Jasper Dent, vol. 1
My rating: 3.5 of 5
Seventeen-year-old Jasper Dent (better known as Jazz) did not have the most normal childhood. Actually, he was raised by his dad, a notorious serial killer–raised to think like and eventually become a killer himself. But now Jazz’s dad is behind bars and Jazz wants a different life for himself. So when the body count begins to rise in his small home town, Jazz decides to (unofficially and without the sheriff’s permission) assist with the investigation. Because he knows how the killer thinks. And to prove to the town that he’s not like his dad . . . only, is it the town or himself that he needs to convince?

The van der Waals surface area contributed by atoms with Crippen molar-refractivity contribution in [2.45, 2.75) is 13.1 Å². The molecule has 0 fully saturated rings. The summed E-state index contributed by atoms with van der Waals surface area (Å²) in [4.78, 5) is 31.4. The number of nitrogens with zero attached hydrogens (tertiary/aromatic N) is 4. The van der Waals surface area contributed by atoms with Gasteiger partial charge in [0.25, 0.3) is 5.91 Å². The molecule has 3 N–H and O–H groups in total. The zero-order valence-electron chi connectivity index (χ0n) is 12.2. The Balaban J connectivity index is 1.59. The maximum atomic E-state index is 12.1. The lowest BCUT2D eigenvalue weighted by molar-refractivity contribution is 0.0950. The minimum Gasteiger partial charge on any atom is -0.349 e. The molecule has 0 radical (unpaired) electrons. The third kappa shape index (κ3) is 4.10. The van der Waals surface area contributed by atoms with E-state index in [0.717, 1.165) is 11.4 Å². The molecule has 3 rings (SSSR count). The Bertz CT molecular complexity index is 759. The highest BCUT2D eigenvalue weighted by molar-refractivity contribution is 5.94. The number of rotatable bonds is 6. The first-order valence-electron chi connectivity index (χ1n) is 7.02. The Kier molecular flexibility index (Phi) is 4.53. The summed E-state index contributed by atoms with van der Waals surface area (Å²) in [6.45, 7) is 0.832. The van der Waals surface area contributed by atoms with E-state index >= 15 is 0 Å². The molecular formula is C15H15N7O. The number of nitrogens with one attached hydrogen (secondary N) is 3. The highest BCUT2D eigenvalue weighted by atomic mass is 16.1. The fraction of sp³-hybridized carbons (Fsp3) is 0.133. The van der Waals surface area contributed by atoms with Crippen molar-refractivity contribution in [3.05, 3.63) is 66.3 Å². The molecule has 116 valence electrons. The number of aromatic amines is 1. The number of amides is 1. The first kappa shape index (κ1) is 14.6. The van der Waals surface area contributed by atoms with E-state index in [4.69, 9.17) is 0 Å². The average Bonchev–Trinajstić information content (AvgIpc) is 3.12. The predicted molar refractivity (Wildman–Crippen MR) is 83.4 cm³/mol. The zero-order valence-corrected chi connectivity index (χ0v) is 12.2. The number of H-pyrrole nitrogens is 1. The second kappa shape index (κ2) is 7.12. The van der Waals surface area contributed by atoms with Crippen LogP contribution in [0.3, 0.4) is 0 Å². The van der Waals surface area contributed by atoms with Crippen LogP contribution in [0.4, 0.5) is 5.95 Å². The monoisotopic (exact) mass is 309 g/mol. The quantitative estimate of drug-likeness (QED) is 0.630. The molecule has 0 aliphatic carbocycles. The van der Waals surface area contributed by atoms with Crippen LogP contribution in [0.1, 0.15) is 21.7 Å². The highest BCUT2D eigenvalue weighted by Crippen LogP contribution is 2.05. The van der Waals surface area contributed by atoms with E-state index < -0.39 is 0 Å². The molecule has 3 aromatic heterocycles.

So, I’ve never read much Barry Lyga, but I Hunt Killers was an interesting enough read. It’s kind of a mashup of a contemporary YA novel and an adult crime thriller. And I guess that’s where I get my weird personal reactions to this story. Because on the one hand, I really enjoyed it, but on the other hand, it’s kind of strange and unsettling in a way I’m not sure I like. There’s this total dichotomy, even though in the book the elements are actually combined pretty well. On the crime thriller side, you get this guy who can get into the killer’s head, you get some pretty intense crime scenes, some very painfully intense flashbacks to the guys’ childhood, and a puzzling mystery that gradually unfolds. And on the YA side, you’ve got this kid who is struggling to even see himself as human, who struggles to see the people around him as human rather than just as things to be used. There is a ton of psychological and emotional baggage and internal conflict going on. And then you’ve got Jazz’s awesome girlfriend Connie and his BFF Howie–both of whom get dragged into the mess that Jazz involves himself in. The writing and the pacing of the story are good. The author clearly put a lot of research into this book. And I would read more of Barry Lyga’s books. I probably would read more of this series, even. But I still feel just a bit off about I Hunt Killers . . . but maybe that’s the intended results, because how can a book about a kid who was raised to be a serial killer ever really be okay?